Research Paper on Women in Tanzania
Women in Tanzania number 11,368312 out of the total of23,174,336 million people according to the census. Historically, women in Tanzania have served as the appendages of men, and decisions on major family and tribal issues have been man’s domain.
Traditionally, the family and social structure were such that men were considered superior, women inferior, men active and rational, women emotional. In the predominantly patrilineal peasant society of Tanzania, women were assigned to distinct roles.
The division of labor, even prior to colonization, was such that women were shackled to individual households while men had opportunities for mobility and links with the world outside their immediate environment. In the patrilineal societies that made up most of what is now Tanzania, land rights rested with the man, who either owned or controlled its use. Women were usually given land by their husbands to use for the production of food.
The male head of the clan or the extended family controlled the means of production and the allocation of labor (wives, youths, etc) at his disposal. In reference to the colonial period, the male head also controlled the product of labour. So, women were considered as a possession, a source of labor and of wealth earned by their children. Nevertheless, some studies have argued that under the traditional system, women enjoyed a relatively large degree of autonomy.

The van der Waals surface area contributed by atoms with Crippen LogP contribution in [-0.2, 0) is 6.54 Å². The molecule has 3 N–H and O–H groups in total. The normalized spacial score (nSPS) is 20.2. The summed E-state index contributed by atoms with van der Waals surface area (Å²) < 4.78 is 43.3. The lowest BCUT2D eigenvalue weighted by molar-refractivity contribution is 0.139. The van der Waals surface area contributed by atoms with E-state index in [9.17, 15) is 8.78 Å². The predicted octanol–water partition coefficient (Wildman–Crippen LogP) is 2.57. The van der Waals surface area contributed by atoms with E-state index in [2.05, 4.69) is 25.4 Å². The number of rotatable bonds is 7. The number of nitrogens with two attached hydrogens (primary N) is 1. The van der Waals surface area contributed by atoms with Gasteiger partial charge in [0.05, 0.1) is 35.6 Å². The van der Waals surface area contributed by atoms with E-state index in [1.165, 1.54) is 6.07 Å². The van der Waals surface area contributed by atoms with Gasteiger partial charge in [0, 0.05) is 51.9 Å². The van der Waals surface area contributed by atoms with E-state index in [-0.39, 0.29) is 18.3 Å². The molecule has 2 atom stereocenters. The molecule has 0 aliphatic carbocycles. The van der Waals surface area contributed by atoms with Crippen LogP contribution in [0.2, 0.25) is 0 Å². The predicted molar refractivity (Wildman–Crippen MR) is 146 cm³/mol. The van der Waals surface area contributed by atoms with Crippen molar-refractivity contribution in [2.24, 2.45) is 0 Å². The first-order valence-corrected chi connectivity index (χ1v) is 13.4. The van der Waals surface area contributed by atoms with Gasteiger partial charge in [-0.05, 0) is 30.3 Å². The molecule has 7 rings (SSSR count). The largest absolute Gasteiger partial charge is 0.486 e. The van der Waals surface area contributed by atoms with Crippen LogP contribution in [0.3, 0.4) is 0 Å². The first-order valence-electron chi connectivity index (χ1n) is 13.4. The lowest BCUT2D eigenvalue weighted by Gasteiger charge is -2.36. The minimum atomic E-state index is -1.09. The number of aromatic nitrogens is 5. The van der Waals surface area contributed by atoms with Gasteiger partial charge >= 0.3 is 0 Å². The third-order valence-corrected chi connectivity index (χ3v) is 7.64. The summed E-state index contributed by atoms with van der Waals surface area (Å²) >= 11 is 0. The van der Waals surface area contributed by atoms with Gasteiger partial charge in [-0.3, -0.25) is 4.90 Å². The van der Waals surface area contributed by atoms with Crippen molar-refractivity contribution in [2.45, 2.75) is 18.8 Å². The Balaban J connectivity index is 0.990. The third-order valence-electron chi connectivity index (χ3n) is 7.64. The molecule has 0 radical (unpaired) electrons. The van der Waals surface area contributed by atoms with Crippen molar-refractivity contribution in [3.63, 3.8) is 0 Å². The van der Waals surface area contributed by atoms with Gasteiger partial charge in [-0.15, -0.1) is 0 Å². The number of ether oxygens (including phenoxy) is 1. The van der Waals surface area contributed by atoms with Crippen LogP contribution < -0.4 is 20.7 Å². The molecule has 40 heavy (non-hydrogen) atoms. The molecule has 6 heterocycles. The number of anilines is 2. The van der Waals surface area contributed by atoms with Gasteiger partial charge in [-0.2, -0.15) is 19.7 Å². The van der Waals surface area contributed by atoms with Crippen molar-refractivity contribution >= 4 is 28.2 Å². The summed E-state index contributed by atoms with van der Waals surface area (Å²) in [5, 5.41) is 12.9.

In some tribes, for example, a matrilineal line of descent meant women held independent and unconditional rights to land. In the years since independence and especially since the Arusha Declaration of 1967, Tanzania has endeavored to create a framework for achieving greater equality among its citizens. Every citizen has a right to participate in and benefit from the economic and social development of the country. The need for sexual equality followed the realization that women were unequal to men in every respect.
By virtue of their sex, they (women) suffered from inequalities that had nothing to do with their contribution to the family welfare. Indeed, sexual inequality “is inconsistent with our socialist conception of the equality of all human beings and the right of all to live in such security and freedom as is consistent with equal security and freedom for all others”.
Yet many reforms, as argued in various studies, have failed to take hold because they have been introduced in “a hostile environment where male dominance is an assumption and admired heritage and where each step aimed at its demise has been interpreted as a decline in female morals, even by those in government circles. Although the law offers rights to men and women, there still exist legal provisions which do not work in the interest of women. For example, laws relating to marriage and divorce, employment and the application of customary law work to women’s disadvantage. Women are still without land tenure rights; they have no guaranteed custody of children; and, if married, women cannot become independent members of cooperatives.